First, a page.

Cynicism Without Ambiguity / Luis Felipe Rojas
Luis Felipe Rojas, Translator: Raul G.
Just a few days ago, the Cuban ambassador to the United Nations asked
the High Commissioner for Human Rights, Navanethem Pillay, to join the
demands of protestors around the world who demand freedom for 5 Cuban
intelligence officials who all reside in US prisons. The diplomat
Rodolfo Reyes has pleaded this in the same exact spot where, just a few
years ago, Cuba denied the entrance of Manfred Novak, the international
torture inspector and whose position is similar to the one Mrs. Pillay
now holds, into the country. Both the denial of letting Novak into Cuba
and the petition issued to Pillay can be taken as acts of provocation.
Why did they deny Mr. Novak the right to enter Cuba's prisons of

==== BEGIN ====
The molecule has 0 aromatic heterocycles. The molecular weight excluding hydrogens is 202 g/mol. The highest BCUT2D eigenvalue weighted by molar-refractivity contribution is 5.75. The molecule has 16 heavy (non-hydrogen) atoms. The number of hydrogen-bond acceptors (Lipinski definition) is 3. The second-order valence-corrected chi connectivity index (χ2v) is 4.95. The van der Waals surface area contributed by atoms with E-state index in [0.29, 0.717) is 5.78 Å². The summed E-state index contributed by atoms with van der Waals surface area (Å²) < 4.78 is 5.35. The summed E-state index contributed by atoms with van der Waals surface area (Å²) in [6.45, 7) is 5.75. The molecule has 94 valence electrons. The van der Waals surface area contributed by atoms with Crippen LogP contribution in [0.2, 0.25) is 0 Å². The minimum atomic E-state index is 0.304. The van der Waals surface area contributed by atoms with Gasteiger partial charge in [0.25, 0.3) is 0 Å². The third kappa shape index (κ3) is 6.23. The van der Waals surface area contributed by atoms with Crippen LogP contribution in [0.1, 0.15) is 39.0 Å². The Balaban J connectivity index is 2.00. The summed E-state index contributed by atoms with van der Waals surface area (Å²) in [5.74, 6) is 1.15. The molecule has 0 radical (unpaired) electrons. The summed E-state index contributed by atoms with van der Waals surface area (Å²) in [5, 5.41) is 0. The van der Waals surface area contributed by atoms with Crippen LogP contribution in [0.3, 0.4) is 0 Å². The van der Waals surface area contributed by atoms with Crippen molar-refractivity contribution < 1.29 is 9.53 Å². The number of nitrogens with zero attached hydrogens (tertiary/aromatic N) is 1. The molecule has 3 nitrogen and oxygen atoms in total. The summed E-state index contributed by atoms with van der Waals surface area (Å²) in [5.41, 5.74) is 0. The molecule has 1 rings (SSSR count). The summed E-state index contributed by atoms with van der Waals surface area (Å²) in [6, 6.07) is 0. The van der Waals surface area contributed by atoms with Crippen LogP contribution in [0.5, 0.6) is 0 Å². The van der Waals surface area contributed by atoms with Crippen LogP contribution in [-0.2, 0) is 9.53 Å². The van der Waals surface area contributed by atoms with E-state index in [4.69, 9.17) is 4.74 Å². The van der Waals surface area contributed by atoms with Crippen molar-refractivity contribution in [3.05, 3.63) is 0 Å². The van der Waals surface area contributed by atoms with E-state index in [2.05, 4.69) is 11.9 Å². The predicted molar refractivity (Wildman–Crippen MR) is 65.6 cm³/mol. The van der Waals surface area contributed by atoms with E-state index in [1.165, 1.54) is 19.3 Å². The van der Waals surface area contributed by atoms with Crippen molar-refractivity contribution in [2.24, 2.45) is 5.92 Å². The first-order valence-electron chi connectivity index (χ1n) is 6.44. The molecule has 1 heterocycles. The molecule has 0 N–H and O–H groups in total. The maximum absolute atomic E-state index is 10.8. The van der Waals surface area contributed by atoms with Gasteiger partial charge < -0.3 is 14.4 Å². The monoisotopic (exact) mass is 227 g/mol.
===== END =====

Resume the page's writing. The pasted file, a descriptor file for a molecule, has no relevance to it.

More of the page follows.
Guantanamo province, where methods of torture known as "the rocking
chair" and "Shakira" are employed in order to break down both political
and common prisoners? Why does the Cuban government carry out what it
considers to be a just demand, pleading to Mrs. Pillay to tend to the
case of the well-known agents and not for others like Ana Belen Montes
who did testify about their acts of espionage and even worked with the
North American justice system?
A few days have passed since here in Holguin they celebrated the
so-called International Colloquium for the Five, a political event in
support of the Cuban intelligence officials who were caught in US
territory. Streamers, signs, marches, concerts and parties were how they
tried to entertain (us hyper-disconnected Cubans, natives of the Eastern
provinces) to protest for the freedom of the constantly promoted Cuban
agents. After all the planned festivities, the delegates who
participated stuffed themselves with hope and solidarity as they marched
off to their "indignant" worlds, leaving the rest of us here alone,
among the ashes of this poverty.
Translated by Raul G.
29 November 2011